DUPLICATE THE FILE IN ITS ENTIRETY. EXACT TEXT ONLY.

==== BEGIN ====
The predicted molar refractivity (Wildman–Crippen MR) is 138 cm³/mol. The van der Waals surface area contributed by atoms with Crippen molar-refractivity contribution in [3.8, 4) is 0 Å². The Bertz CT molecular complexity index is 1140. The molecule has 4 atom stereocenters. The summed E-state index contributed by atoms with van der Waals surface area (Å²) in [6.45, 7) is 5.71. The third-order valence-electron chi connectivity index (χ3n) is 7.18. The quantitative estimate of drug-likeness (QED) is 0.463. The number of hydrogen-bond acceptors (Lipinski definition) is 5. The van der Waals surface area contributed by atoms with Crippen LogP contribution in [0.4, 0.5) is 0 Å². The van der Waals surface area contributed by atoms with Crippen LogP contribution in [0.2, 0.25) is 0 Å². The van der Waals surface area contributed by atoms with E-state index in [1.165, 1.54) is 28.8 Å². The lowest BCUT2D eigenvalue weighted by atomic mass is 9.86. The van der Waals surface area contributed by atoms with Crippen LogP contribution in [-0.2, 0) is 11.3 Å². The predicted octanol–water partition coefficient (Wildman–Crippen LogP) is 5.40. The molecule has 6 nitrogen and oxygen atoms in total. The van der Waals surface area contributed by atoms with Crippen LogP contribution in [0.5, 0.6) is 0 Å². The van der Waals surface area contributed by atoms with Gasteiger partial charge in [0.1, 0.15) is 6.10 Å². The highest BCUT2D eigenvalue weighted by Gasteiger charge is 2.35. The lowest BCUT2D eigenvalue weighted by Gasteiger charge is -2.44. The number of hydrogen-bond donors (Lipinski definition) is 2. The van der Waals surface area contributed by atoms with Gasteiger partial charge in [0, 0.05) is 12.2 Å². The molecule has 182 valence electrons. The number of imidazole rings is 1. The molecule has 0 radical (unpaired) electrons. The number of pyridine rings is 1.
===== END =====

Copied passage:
The predicted molar refractivity (Wildman–Crippen MR) is 138 cm³/mol. The van der Waals surface area contributed by atoms with Crippen molar-refractivity contribution in [3.8, 4) is 0 Å². The Bertz CT molecular complexity index is 1140. The molecule has 4 atom stereocenters. The summed E-state index contributed by atoms with van der Waals surface area (Å²) in [6.45, 7) is 5.71. The third-order valence-electron chi connectivity index (χ3n) is 7.18. The quantitative estimate of drug-likeness (QED) is 0.463. The number of hydrogen-bond acceptors (Lipinski definition) is 5. The van der Waals surface area contributed by atoms with Crippen LogP contribution in [0.4, 0.5) is 0 Å². The van der Waals surface area contributed by atoms with Crippen LogP contribution in [0.2, 0.25) is 0 Å². The van der Waals surface area contributed by atoms with E-state index in [1.165, 1.54) is 28.8 Å². The lowest BCUT2D eigenvalue weighted by atomic mass is 9.86. The van der Waals surface area contributed by atoms with Crippen LogP contribution in [-0.2, 0) is 11.3 Å². The predicted octanol–water partition coefficient (Wildman–Crippen LogP) is 5.40. The molecule has 6 nitrogen and oxygen atoms in total. The van der Waals surface area contributed by atoms with Crippen LogP contribution in [0.5, 0.6) is 0 Å². The van der Waals surface area contributed by atoms with Gasteiger partial charge in [0.1, 0.15) is 6.10 Å². The highest BCUT2D eigenvalue weighted by Gasteiger charge is 2.35. The lowest BCUT2D eigenvalue weighted by Gasteiger charge is -2.44. The number of hydrogen-bond donors (Lipinski definition) is 2. The van der Waals surface area contributed by atoms with Gasteiger partial charge in [0, 0.05) is 12.2 Å². The molecule has 182 valence electrons. The number of imidazole rings is 1. The molecule has 0 radical (unpaired) electrons. The number of pyridine rings is 1.